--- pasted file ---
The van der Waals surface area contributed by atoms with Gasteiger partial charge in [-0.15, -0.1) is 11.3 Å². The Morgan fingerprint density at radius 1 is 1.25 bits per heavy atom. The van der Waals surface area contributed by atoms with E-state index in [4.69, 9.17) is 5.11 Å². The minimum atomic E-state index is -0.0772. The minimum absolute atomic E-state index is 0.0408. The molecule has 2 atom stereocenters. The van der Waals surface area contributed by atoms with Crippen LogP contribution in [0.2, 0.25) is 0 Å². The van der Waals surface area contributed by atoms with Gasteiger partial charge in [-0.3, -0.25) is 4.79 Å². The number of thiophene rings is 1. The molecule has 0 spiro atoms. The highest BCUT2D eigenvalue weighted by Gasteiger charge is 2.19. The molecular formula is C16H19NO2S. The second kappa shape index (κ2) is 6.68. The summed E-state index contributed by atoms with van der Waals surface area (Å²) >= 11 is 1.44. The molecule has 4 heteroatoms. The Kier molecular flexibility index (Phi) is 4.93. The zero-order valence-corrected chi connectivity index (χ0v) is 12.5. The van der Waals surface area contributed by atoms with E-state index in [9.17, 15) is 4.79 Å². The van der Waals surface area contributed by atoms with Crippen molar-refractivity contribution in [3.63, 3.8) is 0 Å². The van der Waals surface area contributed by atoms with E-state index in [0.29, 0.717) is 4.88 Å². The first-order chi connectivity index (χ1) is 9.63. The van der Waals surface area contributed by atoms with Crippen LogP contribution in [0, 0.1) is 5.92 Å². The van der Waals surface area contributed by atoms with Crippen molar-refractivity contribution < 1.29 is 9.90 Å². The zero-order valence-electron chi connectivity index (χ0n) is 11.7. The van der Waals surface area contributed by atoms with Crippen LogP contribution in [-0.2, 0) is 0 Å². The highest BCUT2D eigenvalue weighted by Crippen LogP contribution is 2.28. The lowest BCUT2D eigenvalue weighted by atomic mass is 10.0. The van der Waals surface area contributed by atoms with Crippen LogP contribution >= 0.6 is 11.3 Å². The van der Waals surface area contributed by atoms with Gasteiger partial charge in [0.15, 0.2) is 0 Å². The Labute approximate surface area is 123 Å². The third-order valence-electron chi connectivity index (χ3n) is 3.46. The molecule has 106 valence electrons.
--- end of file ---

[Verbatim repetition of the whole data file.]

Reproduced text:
The van der Waals surface area contributed by atoms with Gasteiger partial charge in [-0.15, -0.1) is 11.3 Å². The Morgan fingerprint density at radius 1 is 1.25 bits per heavy atom. The van der Waals surface area contributed by atoms with E-state index in [4.69, 9.17) is 5.11 Å². The minimum atomic E-state index is -0.0772. The minimum absolute atomic E-state index is 0.0408. The molecule has 2 atom stereocenters. The van der Waals surface area contributed by atoms with Crippen LogP contribution in [0.2, 0.25) is 0 Å². The van der Waals surface area contributed by atoms with Gasteiger partial charge in [-0.3, -0.25) is 4.79 Å². The number of thiophene rings is 1. The molecule has 0 spiro atoms. The highest BCUT2D eigenvalue weighted by Gasteiger charge is 2.19. The molecular formula is C16H19NO2S. The second kappa shape index (κ2) is 6.68. The summed E-state index contributed by atoms with van der Waals surface area (Å²) >= 11 is 1.44. The molecule has 4 heteroatoms. The Kier molecular flexibility index (Phi) is 4.93. The zero-order valence-corrected chi connectivity index (χ0v) is 12.5. The van der Waals surface area contributed by atoms with E-state index in [9.17, 15) is 4.79 Å². The van der Waals surface area contributed by atoms with Crippen molar-refractivity contribution in [3.63, 3.8) is 0 Å². The van der Waals surface area contributed by atoms with E-state index in [0.29, 0.717) is 4.88 Å². The first-order chi connectivity index (χ1) is 9.63. The van der Waals surface area contributed by atoms with Crippen LogP contribution in [0, 0.1) is 5.92 Å². The van der Waals surface area contributed by atoms with Crippen molar-refractivity contribution < 1.29 is 9.90 Å². The zero-order valence-electron chi connectivity index (χ0n) is 11.7. The van der Waals surface area contributed by atoms with Crippen LogP contribution in [-0.2, 0) is 0 Å². The highest BCUT2D eigenvalue weighted by Crippen LogP contribution is 2.28. The lowest BCUT2D eigenvalue weighted by atomic mass is 10.0. The van der Waals surface area contributed by atoms with Crippen LogP contribution >= 0.6 is 11.3 Å². The van der Waals surface area contributed by atoms with Gasteiger partial charge in [0.15, 0.2) is 0 Å². The Labute approximate surface area is 123 Å². The third-order valence-electron chi connectivity index (χ3n) is 3.46. The molecule has 106 valence electrons.